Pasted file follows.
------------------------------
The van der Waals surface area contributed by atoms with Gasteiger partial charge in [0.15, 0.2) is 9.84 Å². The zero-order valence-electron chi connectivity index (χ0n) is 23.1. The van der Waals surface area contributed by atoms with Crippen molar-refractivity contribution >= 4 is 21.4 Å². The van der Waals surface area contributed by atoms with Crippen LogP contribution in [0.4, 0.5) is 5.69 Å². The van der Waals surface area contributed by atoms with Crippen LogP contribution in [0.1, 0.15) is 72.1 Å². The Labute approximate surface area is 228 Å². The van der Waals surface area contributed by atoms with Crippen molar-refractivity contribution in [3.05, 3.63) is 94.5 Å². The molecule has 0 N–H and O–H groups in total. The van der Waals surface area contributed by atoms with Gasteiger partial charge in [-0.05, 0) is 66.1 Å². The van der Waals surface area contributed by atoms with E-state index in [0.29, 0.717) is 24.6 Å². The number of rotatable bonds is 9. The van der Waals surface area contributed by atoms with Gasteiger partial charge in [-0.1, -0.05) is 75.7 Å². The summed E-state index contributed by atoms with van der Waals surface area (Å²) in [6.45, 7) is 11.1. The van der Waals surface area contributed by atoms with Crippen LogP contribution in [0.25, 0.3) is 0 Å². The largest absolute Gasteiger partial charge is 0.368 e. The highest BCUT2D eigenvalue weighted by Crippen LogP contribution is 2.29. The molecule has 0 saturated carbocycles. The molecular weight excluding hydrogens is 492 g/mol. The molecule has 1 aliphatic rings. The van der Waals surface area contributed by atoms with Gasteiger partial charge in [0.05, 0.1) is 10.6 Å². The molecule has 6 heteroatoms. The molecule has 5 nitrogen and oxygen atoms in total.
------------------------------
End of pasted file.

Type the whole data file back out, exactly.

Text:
The van der Waals surface area contributed by atoms with Gasteiger partial charge in [0.15, 0.2) is 9.84 Å². The zero-order valence-electron chi connectivity index (χ0n) is 23.1. The van der Waals surface area contributed by atoms with Crippen molar-refractivity contribution >= 4 is 21.4 Å². The van der Waals surface area contributed by atoms with Crippen LogP contribution in [0.4, 0.5) is 5.69 Å². The van der Waals surface area contributed by atoms with Crippen LogP contribution in [0.1, 0.15) is 72.1 Å². The Labute approximate surface area is 228 Å². The van der Waals surface area contributed by atoms with Crippen molar-refractivity contribution in [3.05, 3.63) is 94.5 Å². The molecule has 0 N–H and O–H groups in total. The van der Waals surface area contributed by atoms with Gasteiger partial charge in [-0.05, 0) is 66.1 Å². The van der Waals surface area contributed by atoms with E-state index in [0.29, 0.717) is 24.6 Å². The number of rotatable bonds is 9. The van der Waals surface area contributed by atoms with Gasteiger partial charge in [-0.1, -0.05) is 75.7 Å². The summed E-state index contributed by atoms with van der Waals surface area (Å²) in [6.45, 7) is 11.1. The van der Waals surface area contributed by atoms with Crippen LogP contribution in [0.25, 0.3) is 0 Å². The largest absolute Gasteiger partial charge is 0.368 e. The highest BCUT2D eigenvalue weighted by Crippen LogP contribution is 2.29. The molecule has 0 saturated carbocycles. The molecular weight excluding hydrogens is 492 g/mol. The molecule has 1 aliphatic rings. The van der Waals surface area contributed by atoms with Gasteiger partial charge in [0.05, 0.1) is 10.6 Å². The molecule has 6 heteroatoms. The molecule has 5 nitrogen and oxygen atoms in total.